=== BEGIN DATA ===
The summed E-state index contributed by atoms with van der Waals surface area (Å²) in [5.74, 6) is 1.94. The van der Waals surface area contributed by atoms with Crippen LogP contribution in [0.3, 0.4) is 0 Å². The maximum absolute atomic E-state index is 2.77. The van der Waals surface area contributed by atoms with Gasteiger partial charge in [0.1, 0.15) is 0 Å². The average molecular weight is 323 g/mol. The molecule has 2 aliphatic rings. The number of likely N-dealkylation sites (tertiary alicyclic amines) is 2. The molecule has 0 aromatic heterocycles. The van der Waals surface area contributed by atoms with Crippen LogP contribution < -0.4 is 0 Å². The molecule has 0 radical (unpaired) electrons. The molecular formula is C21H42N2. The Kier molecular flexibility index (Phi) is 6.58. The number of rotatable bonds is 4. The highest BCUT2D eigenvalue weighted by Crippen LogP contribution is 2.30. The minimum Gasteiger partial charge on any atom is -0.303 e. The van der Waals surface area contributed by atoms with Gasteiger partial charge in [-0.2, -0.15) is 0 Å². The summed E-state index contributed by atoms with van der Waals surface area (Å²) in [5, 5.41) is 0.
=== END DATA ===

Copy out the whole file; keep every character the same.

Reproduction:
The summed E-state index contributed by atoms with van der Waals surface area (Å²) in [5.74, 6) is 1.94. The van der Waals surface area contributed by atoms with Crippen LogP contribution in [0.3, 0.4) is 0 Å². The maximum absolute atomic E-state index is 2.77. The van der Waals surface area contributed by atoms with Gasteiger partial charge in [0.1, 0.15) is 0 Å². The average molecular weight is 323 g/mol. The molecule has 2 aliphatic rings. The number of likely N-dealkylation sites (tertiary alicyclic amines) is 2. The molecule has 0 aromatic heterocycles. The van der Waals surface area contributed by atoms with Crippen LogP contribution < -0.4 is 0 Å². The molecule has 0 radical (unpaired) electrons. The molecular formula is C21H42N2. The Kier molecular flexibility index (Phi) is 6.58. The number of rotatable bonds is 4. The highest BCUT2D eigenvalue weighted by Crippen LogP contribution is 2.30. The minimum Gasteiger partial charge on any atom is -0.303 e. The van der Waals surface area contributed by atoms with Gasteiger partial charge in [-0.2, -0.15) is 0 Å². The summed E-state index contributed by atoms with van der Waals surface area (Å²) in [5, 5.41) is 0.